Annex A. Methodology

The Brazil Competition Assessment Project began in the first half of 2021 and was carried out in five phases, as agreed between CADE and the OECD. This annex describes the methodology followed in each of the project stages.

The objective of Stage 1 of the project was to identify and collect sector-relevant laws and regulations. The main tools used to identify the applicable legislation were online databases, the websites of the relevant authorities and sector specific reports by private or government bodies. In addition, in order to ensure that all important pieces of legislation were covered by the study, the team consulted with the industry and all competent public bodies involved in the sectors, members of the High-Level Advisory Group (HLAG), composed of senior government officials.

Over the course of the project, the lists of legislation were refined, as additional pieces were discovered by the team or issued by the authorities, while other pieces initially identified were found not to be relevant to the sectors or no longer in force. In total, approximately 230 pieces of legislation were selected for analysis, including laws, decrees, ordinances, regulations, auction public notices and concession contracts.

Another important objective of the first stage (which has continued for the entire duration of the project) was the establishment of contact with the market through the main authorities, industry associations and private stakeholders active in the sectors. The OECD team conducted fact-finding missions and met with government and private stakeholders. Interviews with market participants contributed to a better understanding of how the sectors under investigation actually work in practice and helped in the discussion of potential barriers deriving from the legislation. In total over 30 public and private stakeholders contributed to the reports.

The team has also launched an online survey to better understand the issues of each sector through private stakeholders’ perspective. The survey’s main goal was to verify if the private stakeholders considered that their sectors had regulatory barriers. The team had more than 20 meetings with associations of companies operating in the two sectors to present the online survey and to explain the concept of regulatory barrier under the Competition Assessment Toolkit. The survey result was very useful. Regarding the port sector, the team received 63 responses, while in civil aviation, 31 responses were received.

Based on the outcomes of the survey, the meetings, the discussion on practical problems stakeholders face, and backed up by further research, the OECD team identified the legislation to be prioritised for areas in which prima facie barriers to competition existed and an impact on competition could therefore be expected.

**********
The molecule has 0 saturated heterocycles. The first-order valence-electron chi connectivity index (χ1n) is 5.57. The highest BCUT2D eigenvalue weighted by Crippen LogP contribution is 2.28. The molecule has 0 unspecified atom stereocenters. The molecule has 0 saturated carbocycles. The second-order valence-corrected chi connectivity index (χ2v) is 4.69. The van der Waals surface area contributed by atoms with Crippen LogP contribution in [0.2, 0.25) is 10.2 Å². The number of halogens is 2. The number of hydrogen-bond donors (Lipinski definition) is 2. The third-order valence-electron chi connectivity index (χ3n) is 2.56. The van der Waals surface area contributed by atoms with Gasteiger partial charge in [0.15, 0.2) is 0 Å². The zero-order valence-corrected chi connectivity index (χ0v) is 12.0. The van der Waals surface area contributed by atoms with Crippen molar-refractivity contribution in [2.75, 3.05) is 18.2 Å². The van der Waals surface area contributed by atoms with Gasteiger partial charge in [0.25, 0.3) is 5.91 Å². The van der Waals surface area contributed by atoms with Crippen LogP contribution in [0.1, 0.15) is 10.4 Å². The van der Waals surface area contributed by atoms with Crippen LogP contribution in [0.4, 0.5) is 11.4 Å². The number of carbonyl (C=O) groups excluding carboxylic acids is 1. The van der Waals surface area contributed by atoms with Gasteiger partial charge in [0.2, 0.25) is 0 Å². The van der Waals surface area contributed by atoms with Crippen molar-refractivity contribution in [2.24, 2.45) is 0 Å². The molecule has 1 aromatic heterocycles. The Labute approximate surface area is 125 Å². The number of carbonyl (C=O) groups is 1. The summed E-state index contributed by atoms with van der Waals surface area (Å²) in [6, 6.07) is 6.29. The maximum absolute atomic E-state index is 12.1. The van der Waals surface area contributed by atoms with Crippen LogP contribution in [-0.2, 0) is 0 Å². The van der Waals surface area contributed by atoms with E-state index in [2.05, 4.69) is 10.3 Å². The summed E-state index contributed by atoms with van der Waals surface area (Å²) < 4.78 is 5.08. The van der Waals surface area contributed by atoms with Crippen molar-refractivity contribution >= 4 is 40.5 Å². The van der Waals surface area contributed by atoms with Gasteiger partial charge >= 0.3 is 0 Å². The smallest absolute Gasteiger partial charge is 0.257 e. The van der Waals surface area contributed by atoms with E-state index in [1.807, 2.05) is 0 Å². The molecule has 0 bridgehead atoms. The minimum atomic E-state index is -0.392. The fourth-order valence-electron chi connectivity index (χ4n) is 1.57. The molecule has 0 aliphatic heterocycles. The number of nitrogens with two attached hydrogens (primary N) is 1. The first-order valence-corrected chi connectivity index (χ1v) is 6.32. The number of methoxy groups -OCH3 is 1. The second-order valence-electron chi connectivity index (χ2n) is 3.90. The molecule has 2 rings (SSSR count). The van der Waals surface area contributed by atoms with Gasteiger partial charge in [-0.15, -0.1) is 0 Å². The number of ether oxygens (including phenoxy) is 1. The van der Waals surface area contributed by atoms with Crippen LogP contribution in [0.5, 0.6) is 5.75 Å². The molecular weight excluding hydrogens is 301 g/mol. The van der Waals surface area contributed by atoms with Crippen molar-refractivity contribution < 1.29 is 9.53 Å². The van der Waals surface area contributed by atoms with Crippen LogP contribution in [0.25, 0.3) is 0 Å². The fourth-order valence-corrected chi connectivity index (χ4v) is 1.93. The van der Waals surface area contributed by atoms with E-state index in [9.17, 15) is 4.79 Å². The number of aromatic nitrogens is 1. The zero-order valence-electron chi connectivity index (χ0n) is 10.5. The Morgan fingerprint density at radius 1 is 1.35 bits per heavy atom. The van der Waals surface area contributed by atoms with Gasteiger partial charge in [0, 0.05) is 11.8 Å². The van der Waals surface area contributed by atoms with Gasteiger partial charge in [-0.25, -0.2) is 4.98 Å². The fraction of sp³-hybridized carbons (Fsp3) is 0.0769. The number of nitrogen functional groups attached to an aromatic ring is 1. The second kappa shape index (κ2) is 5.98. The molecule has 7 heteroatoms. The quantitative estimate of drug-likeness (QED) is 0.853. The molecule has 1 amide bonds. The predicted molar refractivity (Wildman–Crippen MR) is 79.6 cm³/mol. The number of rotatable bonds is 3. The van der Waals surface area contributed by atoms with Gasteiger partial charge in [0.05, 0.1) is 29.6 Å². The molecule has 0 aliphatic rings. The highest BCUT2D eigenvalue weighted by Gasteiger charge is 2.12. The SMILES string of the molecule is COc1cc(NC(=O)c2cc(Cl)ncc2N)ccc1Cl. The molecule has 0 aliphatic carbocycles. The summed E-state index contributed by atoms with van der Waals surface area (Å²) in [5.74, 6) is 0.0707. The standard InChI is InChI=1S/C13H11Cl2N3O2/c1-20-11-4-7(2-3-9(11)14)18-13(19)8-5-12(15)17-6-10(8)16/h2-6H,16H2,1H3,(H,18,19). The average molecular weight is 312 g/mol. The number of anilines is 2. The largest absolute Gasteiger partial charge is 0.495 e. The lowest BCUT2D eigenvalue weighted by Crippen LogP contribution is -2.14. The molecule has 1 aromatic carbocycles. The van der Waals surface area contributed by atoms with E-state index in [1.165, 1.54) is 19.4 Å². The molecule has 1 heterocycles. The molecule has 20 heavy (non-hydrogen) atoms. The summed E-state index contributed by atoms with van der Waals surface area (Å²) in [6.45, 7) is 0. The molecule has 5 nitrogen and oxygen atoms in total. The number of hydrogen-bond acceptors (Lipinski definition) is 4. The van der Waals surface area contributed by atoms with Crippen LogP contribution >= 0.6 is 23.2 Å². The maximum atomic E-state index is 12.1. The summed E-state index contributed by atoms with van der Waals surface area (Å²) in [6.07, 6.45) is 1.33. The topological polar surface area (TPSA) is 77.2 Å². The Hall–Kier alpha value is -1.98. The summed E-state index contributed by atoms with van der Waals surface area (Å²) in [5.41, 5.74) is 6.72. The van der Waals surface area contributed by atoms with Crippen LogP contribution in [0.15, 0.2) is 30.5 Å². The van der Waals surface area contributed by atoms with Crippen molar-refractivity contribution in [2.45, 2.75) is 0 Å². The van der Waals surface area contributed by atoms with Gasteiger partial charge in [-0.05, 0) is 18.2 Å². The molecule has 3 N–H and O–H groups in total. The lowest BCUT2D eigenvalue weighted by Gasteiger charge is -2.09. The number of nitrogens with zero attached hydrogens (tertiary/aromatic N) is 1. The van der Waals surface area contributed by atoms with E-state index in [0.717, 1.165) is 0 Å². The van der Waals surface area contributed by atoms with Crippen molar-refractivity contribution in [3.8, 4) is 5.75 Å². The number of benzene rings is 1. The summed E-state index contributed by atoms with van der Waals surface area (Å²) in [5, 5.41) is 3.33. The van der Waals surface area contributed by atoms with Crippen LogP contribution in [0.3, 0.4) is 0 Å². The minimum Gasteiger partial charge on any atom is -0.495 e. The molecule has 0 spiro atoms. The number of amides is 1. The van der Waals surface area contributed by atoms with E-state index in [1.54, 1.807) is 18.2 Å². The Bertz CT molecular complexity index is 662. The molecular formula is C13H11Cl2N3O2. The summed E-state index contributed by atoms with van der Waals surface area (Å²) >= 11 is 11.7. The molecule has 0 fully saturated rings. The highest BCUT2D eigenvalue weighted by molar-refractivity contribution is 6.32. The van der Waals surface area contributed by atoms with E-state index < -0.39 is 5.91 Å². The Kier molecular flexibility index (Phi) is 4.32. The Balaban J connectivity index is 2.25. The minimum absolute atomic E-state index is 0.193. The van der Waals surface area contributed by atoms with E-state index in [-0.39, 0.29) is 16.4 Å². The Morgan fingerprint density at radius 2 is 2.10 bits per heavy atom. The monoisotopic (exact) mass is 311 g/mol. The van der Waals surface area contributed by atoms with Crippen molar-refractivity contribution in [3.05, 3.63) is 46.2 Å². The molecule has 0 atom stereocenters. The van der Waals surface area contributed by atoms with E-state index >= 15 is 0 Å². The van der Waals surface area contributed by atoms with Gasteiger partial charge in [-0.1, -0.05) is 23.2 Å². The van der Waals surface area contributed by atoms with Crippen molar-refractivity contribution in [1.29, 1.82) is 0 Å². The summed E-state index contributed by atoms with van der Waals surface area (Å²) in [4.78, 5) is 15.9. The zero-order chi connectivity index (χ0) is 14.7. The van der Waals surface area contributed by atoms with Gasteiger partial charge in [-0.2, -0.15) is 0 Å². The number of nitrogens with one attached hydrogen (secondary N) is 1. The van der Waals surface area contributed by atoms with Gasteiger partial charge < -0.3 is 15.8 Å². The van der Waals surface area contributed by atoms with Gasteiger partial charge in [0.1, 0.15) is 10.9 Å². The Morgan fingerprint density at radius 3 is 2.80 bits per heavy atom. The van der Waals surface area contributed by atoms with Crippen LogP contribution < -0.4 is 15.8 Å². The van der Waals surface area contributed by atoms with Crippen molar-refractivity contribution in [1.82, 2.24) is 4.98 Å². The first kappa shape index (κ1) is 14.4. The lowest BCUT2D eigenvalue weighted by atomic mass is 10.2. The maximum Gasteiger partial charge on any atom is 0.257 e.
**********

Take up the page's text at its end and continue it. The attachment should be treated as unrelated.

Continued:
In the second stage of the project, the main work stream was the screening of the legislation to identify potentially restrictive provisions, as well as providing an economic overview of the relevant sectors.

The legislation collected in Stage 1 was analysed using the framework provided by the OECD Competition Assessment Toolkit. This toolkit, developed by the OECD, provides a general methodology for identifying unnecessary obstacles in laws and regulations and developing alternative, less restrictive policies that still achieve government objectives. One of the main elements of the toolkit is a competition-assessment checklist that asks a series of simple questions to screen laws and regulations with the potential to restrain competition unnecessarily (see Box A ‎A.1).

Based on the toolkit’s methodology, the OECD compiled a list of all the provisions that answered any of the questions in the checklist positively. The government experts as were the members of the HLAG received draft lists and were given an opportunity to comment. The final list consisted of almost 1 250 provisions with the potential to restrict competition in the civil-aviation and ports sectors in Brazil.

The OECD also prepared an extensive economic overview of the relevant sector (and refined it during later stages), covering industry trends and main indicators, such as output, employment and prices, including comparisons with other Latin America and OECD member countries where relevant. The analysis conducted during this stage aimed to furnish background information to better understand the mechanisms of the sectors, providing an overall assessment of competition, as well as explaining the important players and authorities.